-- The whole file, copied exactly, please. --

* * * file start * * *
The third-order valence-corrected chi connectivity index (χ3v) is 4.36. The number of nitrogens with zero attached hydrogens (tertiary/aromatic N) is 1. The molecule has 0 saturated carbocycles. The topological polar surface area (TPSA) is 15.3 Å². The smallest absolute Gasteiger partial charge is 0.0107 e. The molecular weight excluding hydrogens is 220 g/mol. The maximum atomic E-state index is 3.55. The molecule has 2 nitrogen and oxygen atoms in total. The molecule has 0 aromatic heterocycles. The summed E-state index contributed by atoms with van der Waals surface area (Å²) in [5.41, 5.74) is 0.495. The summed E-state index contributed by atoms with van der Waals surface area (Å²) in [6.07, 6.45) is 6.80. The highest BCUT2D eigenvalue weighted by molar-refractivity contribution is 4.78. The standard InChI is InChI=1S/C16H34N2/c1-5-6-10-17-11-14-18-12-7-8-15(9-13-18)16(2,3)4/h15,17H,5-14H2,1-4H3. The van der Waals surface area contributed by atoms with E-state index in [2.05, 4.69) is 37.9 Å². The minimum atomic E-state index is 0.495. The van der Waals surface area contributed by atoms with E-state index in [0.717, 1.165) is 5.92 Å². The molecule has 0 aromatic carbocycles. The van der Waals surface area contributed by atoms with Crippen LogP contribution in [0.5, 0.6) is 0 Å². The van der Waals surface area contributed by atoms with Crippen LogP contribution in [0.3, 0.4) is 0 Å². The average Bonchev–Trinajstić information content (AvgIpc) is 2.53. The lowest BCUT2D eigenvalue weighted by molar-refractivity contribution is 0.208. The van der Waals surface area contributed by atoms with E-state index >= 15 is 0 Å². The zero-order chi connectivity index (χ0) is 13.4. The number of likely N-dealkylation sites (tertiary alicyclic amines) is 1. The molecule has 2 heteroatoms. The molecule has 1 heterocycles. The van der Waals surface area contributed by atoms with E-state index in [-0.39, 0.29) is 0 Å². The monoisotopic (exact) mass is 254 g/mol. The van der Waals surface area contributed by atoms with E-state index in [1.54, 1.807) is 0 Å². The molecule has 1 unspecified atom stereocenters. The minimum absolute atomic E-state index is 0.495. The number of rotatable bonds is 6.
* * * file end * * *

The third-order valence-corrected chi connectivity index (χ3v) is 4.36. The number of nitrogens with zero attached hydrogens (tertiary/aromatic N) is 1. The molecule has 0 saturated carbocycles. The topological polar surface area (TPSA) is 15.3 Å². The smallest absolute Gasteiger partial charge is 0.0107 e. The molecular weight excluding hydrogens is 220 g/mol. The maximum atomic E-state index is 3.55. The molecule has 2 nitrogen and oxygen atoms in total. The molecule has 0 aromatic heterocycles. The summed E-state index contributed by atoms with van der Waals surface area (Å²) in [5.41, 5.74) is 0.495. The summed E-state index contributed by atoms with van der Waals surface area (Å²) in [6.07, 6.45) is 6.80. The highest BCUT2D eigenvalue weighted by molar-refractivity contribution is 4.78. The standard InChI is InChI=1S/C16H34N2/c1-5-6-10-17-11-14-18-12-7-8-15(9-13-18)16(2,3)4/h15,17H,5-14H2,1-4H3. The van der Waals surface area contributed by atoms with E-state index in [2.05, 4.69) is 37.9 Å². The minimum atomic E-state index is 0.495. The van der Waals surface area contributed by atoms with E-state index in [0.717, 1.165) is 5.92 Å². The molecule has 0 aromatic carbocycles. The van der Waals surface area contributed by atoms with Crippen LogP contribution in [0.5, 0.6) is 0 Å². The van der Waals surface area contributed by atoms with Crippen LogP contribution in [0.3, 0.4) is 0 Å². The average Bonchev–Trinajstić information content (AvgIpc) is 2.53. The lowest BCUT2D eigenvalue weighted by molar-refractivity contribution is 0.208. The van der Waals surface area contributed by atoms with E-state index >= 15 is 0 Å². The zero-order chi connectivity index (χ0) is 13.4. The number of likely N-dealkylation sites (tertiary alicyclic amines) is 1. The molecule has 2 heteroatoms. The molecule has 1 heterocycles. The van der Waals surface area contributed by atoms with E-state index in [-0.39, 0.29) is 0 Å². The monoisotopic (exact) mass is 254 g/mol. The van der Waals surface area contributed by atoms with E-state index in [1.54, 1.807) is 0 Å². The molecule has 1 unspecified atom stereocenters. The minimum absolute atomic E-state index is 0.495. The number of rotatable bonds is 6.